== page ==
Last night marked another wonderful graveyard shift at the nursing home. For the last few weeks they've been putting me at the west nurse's station, which is the rehabilitation unit. Most of the residents there have acute issues and are usually recovering from surgeries or respiratory illnesses. This makes for a much more alert and coherent crowd, and that keeps the call lights ringing all night.
I've been trying to finish up A Farewell to Arms, but over the last month or so I've been averaging about ten pages a shift because the residents keep me busy. For whatever reason, I wasn't super swamped last night, and I found time to finish the second half of the book.
When my charge nurse saw me reading A Farewell to Arms, he started to harass me. "Please tell me you're reading that for a class! Why would you ever read Hemingway?! I can judge so much about your character just by the fact you're reading Hemingway." This from the guy who listens to School House Rock and Bloodhound Gang on his i-Pod.
"Why don't you like Hemingway?"
"He's sooo depressing! Think of the most miserable unhappy ending to any plot, and you've got a Hemingway story."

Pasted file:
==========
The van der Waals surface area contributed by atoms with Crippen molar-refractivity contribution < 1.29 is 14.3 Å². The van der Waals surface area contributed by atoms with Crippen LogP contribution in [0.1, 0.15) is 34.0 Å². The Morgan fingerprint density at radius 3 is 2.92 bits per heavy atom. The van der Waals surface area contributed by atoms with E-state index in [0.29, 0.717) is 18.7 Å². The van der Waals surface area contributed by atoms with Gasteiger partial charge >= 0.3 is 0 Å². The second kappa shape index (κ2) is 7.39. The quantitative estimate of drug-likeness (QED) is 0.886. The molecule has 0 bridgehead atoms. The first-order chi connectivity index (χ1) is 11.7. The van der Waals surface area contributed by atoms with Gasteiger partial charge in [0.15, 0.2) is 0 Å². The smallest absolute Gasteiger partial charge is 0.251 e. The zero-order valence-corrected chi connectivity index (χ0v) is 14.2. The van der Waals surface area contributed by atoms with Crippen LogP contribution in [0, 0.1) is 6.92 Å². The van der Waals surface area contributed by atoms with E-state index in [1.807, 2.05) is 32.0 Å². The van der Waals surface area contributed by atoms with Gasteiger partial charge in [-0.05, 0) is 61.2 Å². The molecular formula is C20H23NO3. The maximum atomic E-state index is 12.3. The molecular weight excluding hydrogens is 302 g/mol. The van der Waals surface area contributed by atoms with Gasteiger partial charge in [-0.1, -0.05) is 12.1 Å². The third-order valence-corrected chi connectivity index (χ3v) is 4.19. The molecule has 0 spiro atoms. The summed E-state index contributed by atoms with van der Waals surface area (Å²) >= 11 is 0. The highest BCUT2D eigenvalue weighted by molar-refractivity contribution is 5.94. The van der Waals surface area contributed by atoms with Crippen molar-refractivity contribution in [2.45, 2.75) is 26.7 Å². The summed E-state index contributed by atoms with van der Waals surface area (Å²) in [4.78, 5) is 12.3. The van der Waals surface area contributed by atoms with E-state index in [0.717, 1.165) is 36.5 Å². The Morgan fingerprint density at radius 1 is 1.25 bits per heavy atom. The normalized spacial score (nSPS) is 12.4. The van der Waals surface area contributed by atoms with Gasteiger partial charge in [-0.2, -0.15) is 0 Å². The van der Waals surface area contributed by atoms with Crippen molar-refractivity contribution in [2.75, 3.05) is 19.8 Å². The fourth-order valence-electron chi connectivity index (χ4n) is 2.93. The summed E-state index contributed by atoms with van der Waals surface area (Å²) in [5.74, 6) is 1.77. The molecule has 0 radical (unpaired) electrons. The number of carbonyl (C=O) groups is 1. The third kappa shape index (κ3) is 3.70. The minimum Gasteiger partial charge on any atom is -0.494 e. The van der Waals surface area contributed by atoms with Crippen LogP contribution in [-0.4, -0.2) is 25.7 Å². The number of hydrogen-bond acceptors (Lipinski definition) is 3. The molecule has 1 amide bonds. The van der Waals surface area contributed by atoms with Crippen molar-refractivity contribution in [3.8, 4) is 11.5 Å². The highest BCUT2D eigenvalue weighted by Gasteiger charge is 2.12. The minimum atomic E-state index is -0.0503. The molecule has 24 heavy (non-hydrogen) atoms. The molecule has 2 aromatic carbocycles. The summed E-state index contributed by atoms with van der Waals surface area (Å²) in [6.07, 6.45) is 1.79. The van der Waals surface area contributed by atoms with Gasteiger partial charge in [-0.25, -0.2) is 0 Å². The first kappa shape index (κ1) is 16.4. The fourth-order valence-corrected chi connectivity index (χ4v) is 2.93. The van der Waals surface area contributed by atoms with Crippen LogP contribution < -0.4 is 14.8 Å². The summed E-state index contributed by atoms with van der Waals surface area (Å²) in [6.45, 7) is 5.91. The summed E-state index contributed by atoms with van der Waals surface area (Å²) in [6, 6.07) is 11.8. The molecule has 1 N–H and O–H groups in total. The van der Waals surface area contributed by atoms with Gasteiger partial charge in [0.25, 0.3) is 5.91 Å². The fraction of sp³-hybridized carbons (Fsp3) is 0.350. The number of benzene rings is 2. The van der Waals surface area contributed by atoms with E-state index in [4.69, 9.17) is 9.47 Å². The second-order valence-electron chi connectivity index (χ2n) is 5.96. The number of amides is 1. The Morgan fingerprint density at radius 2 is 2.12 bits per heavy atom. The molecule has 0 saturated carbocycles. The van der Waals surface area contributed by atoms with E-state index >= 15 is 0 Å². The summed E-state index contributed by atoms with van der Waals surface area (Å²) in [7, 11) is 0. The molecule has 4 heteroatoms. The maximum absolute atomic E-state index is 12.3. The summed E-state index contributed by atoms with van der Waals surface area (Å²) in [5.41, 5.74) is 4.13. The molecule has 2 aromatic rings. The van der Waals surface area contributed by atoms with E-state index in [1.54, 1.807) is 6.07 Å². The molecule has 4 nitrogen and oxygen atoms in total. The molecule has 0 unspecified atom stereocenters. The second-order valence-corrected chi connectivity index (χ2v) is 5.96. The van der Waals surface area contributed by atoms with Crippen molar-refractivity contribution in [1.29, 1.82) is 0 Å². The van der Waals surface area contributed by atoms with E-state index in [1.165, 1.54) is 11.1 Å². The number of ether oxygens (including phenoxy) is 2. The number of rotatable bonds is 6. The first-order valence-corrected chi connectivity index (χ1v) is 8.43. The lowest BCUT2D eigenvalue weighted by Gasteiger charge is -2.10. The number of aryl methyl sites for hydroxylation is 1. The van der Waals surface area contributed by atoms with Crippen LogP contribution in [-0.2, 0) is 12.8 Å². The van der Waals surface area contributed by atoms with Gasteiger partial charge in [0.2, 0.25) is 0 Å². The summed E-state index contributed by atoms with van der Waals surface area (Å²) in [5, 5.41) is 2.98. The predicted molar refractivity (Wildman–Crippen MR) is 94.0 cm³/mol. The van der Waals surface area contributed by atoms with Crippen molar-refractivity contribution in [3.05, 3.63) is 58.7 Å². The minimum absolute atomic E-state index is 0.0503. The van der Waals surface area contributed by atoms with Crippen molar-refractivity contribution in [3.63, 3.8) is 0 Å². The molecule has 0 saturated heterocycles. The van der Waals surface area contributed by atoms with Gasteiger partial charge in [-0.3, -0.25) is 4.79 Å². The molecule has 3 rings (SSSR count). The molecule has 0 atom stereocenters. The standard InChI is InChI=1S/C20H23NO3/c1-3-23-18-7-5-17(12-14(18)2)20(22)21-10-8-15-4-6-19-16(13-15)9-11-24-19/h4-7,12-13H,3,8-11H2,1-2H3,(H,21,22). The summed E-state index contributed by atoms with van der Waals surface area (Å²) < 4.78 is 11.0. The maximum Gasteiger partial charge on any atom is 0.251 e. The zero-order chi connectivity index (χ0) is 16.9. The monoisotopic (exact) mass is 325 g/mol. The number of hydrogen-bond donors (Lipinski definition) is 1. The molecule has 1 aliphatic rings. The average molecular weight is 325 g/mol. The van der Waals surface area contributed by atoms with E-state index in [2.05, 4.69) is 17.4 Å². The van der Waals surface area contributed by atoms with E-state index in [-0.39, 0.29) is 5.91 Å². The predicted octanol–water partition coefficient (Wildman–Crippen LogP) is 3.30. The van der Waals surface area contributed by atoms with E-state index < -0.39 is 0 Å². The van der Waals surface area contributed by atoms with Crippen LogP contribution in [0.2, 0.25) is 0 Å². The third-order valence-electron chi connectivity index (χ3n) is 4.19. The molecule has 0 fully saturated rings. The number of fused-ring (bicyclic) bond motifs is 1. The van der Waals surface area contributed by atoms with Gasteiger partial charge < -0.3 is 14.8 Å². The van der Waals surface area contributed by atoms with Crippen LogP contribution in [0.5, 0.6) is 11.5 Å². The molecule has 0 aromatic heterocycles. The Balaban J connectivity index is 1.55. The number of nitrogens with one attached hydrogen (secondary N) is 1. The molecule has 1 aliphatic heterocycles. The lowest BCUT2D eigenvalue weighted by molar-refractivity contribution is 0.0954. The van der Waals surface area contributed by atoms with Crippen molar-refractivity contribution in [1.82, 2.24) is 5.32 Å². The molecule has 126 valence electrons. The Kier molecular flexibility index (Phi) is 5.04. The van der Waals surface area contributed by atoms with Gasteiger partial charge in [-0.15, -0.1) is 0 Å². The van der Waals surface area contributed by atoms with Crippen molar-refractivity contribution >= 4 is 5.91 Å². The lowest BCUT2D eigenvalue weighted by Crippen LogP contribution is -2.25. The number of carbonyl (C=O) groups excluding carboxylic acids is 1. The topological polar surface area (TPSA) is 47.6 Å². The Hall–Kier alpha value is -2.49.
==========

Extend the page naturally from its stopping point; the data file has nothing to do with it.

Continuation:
True, most of Hemingway's stories are filled only with drinking, smoking, somber dialogue and failing relationships. I guess that's why they call it the Lost Generation. Something about his writing, however, is still very engaging and enjoyable. It's a unique style of prose, and sometimes the inebriated conversations are quite insightful.
My charge nurse hadn't read A Farewell to Arms, but he insisted that I come up with the worst possible conclusion for the book, and that would be the actual ending. With 50 pages to go, I predicted the death of Catherine's baby. I thought it would be a little over the top to predict Catherine's death too, and I was holding on to a shred of hope that she'd survive the book.
With 4 pages to go, the Catherine's nurse explains to Henry that the baby is stillborn. No surprise there. Surely, I thought to myself, with 3 pages to go, Catherine will live. Imagine my dismay when on the second-to-last page, Catherine suffers severe hemorrhaging and dies in the matter of a paragraph. You've done it again, Hemingway. And there's my charge nurse, dancing to Wolf Creek Pass, and gloating at the fulfillment of his prophecy.
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